# No "i" in the Triple gluon vertex Feynman Rule

• I
Gold Member
This is probably a simple question but puzzled me a little when trying to explain something to somebody. In all resources online and in most books I've seen, the triple gluon vertex has no overall 'i' factor while e.g. the four gluon vertex always does. The photon and gluon propagators as well as the 3 point quark and gluon/photon vertices also have an 'i'.

Is there a conceptual reason for this?

Looking in Yndurain's book, 'Relativistic QM and intro. to field theory', however, there is an overall 'i' factor in the triple gluon vertex, while the other Feynman rules continue to also have an overall 'i'. This means in some computation, depending on the Feynman rules used, one may get a relative 'i' factor between diagrams contributing to an amplitude (instead of e.g. a relative sign). Of course, an overall 'i' for the amplitude is irrelevant but not a relative 'i' between diagrams.

So, how would one reconcile the two approaches?

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Staff Emeritus
2019 Award
There are a lot of conventions, but there must be a relative i. gg -> gg by two 3g couplings interferes destructively with via a 4g coupling. It needs to be there. I am pretty sure if it's not it won't even by gauge invariant.

Gold Member
There are a lot of conventions, but there must be a relative i. gg -> gg by two 3g couplings interferes destructively with via a 4g coupling. It needs to be there. I am pretty sure if it's not it won't even by gauge invariant.
Thanks. Why must the two 3g couplings contribution interfere destructively (due to relative i) with the 4g one? I suppose you mean we must have ##A = A_{3g} - i A_{4g}## and not ## A = A_{3g} + A_{4g}## or ## A = A_{3g} - A_{4g}##?

Staff Emeritus
2019 Award
Why must the two 3g couplings contribution interfere destructively (due to relative i) with the 4g one?
A reasonable answer would be "I'm not saying they have to. I am saying they do." However, calculating gg -> gg using each piece separately is infinite. So if you want a finite cross-section, the two pieces have to have opposite sign.

I suppose you mean
No, I meant what I said. gg -> gg via the 3g vertex has two 3g vertices in it. Each one has a relative i phase w.r.t. 4g, so together it's a minus sign.

Gold Member
No, I meant what I said. gg -> gg via the 3g vertex has two 3g vertices in it. Each one has a relative i phase w.r.t. 4g, so together it's a minus sign.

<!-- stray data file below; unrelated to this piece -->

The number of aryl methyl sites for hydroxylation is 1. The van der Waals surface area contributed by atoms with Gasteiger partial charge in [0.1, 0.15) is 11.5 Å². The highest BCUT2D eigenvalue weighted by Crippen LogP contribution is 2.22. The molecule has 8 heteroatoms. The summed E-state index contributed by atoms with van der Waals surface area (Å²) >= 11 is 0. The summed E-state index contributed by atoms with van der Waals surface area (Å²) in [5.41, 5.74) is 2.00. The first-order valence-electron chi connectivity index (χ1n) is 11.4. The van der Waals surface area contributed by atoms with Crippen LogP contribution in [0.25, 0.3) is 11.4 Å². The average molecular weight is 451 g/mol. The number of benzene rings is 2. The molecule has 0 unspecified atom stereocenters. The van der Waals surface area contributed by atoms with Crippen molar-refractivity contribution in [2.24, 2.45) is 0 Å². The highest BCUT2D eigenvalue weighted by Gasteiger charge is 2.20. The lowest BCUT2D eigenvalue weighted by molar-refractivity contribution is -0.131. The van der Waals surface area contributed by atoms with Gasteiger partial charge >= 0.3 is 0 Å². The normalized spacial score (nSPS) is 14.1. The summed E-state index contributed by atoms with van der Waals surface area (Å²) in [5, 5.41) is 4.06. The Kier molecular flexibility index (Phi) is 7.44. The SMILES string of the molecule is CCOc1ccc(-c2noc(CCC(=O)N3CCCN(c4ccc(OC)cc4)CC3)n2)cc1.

I’ve seen the 3 point vertex written more without an i and the 4 point vertex with an i. If both have an i, then the amplitude for this particular process is ##A = -A_{3g} \pm i A_{4g}##, while if the 4 point only has an i, then ##A = A_{3g} \pm i A_{4g}##. Both give the same cross section. However, if both do not have an overall i, then the cross section differs. Why is that?

Moreover, if another process diagram has only a single contributing 3 point gluon vertex, then defining the 3 point vertex with an i and the 4 point with an i will make its relative contribution to an amplitude different if one has only an i in the 4 point vertex.

Staff Emeritus
2019 Award
First, I answered your question. You seem to want to argue with me. Sorry, not interested.

Second, I said quite specifically that you have two 3g vertices to one 4g. That means the relative phase is -1, not i. You keep writing i's.

Gold Member
First, I answered your question. You seem to want to argue with me. Sorry, not interested.
No, you said something and I wanted to understand it.
Second, I said quite specifically that you have two 3g vertices to one 4g. That means the relative phase is -1, not i. You keep writing i's.
The relative phase of two 3g vertices to a 4g vertex is -1 only if the 4g vertex doesn’t have an i and the 3g vertices do. If the 4g vertex has an i too, then there can be a relative phase of i too (or if the 4g vertex does and the 3g vertex doesn’t). So this ambiguity is what I’d like to understand/clear up - depending on the Feynman rule convention, one seems to get different relative contributions of diagrams.

Staff Emeritus